Much of the groundwork for the Nobel Prize came in those years; it was at Pennsylvania that Heeger met and began to work with his fellow Nobel laureates Alan MacDiarmid and Hideki Shirakawa.
It was also at Pennsylvania that Heeger began his work on plastics. In 1975, he took a polymer he had been working on, made up of repeated units of sulfur and nitrogen, to a chemistry professor named Alan MacDiarmid, who had some expertise in synthesis.
The two talked for a couple of hours. But all of a sudden, Heeger realized something. He had been saying SN-SN (a chain of disulfur nitride molecules bonded together), while MacDiarmid had been hearing Sn-Sn (a chain of tin atoms). He had been trying to convince MacDiarmid that he had made a metal, when, as “any chemist knows, and he was a chemist, that tin should be a metal. What’s the big deal?”
1970s: First Experiments With Polyacetylene
A polymer, like polyacetylene, is a long string of molecules chained together, with one unit repeated over and over again. For polyacetylene, the repeating unit is a carbon atom bonded to one hydrogen atom, and connected to two other carbon atoms in the chain. Because carbon has enough electrons to form four bonds, it has one extra electron, which, Heeger suspected, could be moved. The movement of electrons leads to an electric current.
In 1977, MacDiarmid went to Japan to give a lecture on the future of polymers. There, he met a young Japanese man named Hideki Shirakawa, who had conducted his own work on polyacetylene. After MacDiarmid and Heeger convinced Shirakawa to join them in Pennsylvania, their work got one step closer to the ultimate prize in chemistry.
At the same time, Heeger had climbed the ranks to a spot as professor, and he tried work as an administrator for a year. During that time, a colleague and friend named Robert Schrieffer, a UCSB professor and also a Nobel laureate, asked Heeger to come to Santa Barbara.
He flew out to the school and looked around, and decided against it. But a few months later, there was a scientific conference in Colorado, and after that Heeger was “keyed up” on the experimental science. “This was what I wanted to do,” Heeger said. “I didn’t want to go back and do administration anymore, so I called up Schrieffer, and I said, ‘I’m on my way to Santa Barbara to talk business.’ We did it in a few days, and I came a few months later in July 1982, and have never been sorry since. It’s been great here.”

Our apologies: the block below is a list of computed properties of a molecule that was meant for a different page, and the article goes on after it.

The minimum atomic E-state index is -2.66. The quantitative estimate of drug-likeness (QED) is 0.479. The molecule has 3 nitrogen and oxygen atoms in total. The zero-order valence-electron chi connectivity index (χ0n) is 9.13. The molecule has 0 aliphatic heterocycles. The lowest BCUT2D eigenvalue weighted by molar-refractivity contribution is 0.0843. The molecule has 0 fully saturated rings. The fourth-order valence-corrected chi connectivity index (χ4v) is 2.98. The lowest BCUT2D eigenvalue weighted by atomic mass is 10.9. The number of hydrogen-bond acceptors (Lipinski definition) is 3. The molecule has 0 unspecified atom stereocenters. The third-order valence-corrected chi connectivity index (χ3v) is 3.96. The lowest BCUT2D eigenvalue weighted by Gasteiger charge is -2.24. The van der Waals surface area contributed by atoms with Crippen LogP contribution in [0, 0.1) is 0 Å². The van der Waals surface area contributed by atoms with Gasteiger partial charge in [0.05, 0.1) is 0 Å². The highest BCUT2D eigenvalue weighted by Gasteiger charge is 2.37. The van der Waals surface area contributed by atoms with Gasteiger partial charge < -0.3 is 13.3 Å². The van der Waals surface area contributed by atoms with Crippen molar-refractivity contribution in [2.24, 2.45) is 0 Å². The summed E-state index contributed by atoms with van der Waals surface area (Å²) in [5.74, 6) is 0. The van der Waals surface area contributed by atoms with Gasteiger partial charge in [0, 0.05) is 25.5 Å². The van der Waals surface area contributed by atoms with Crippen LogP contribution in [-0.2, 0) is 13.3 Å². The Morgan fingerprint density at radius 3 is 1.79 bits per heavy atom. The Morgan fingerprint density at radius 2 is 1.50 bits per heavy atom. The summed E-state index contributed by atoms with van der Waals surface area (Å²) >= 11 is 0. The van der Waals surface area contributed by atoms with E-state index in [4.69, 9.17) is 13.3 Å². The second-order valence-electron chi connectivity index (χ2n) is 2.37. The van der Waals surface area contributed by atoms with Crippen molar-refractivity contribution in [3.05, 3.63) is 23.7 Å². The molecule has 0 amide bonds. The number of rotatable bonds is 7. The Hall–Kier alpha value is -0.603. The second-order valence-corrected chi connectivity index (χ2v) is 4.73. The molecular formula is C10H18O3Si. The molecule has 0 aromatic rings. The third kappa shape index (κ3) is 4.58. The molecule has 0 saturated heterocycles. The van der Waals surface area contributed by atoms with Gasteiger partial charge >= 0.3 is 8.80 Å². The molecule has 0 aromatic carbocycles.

The 1980s were a decade of advances in polymer science, where researchers uncovered many of the underlying chemical and physical principles of the plastics. “It looked like the materials were coming to a point of maturity where you could see the possibility of commercial products or applications,” Heeger said.
In the 1990s, scientists like Heeger began to first consider the applications of polymers – a wildly successful consideration. The new polymers have all the conducting properties of metal semiconductors, but they keep the properties of plastic as well. They can be melted, put in solutions and processed cheaply.
He now predicts by 2001, people will be able to buy cellular phones with polymer light emitting diode (LED) displays. There has also been work to make plastic integrated circuits, plastic displays and plastic labels.
In recent years, Heeger has moved into applications, exploring the use of polymers in bio-sensors with his son Peter. It’s a new way of doing science, reaching across disciplines, but one that has always been a hallmark of Heeger’s career.
“You’re learning,” he said. “It’s a little dangerous, because you’re pushing into directions you know little about, so you can make a mistake. So, you really need colleagues to interact with, to help the whole thing keep on the right track. But basically, my whole scientific life has been an example of interdisciplinary science. I started out as a physicist, but I guess I am what I have become.”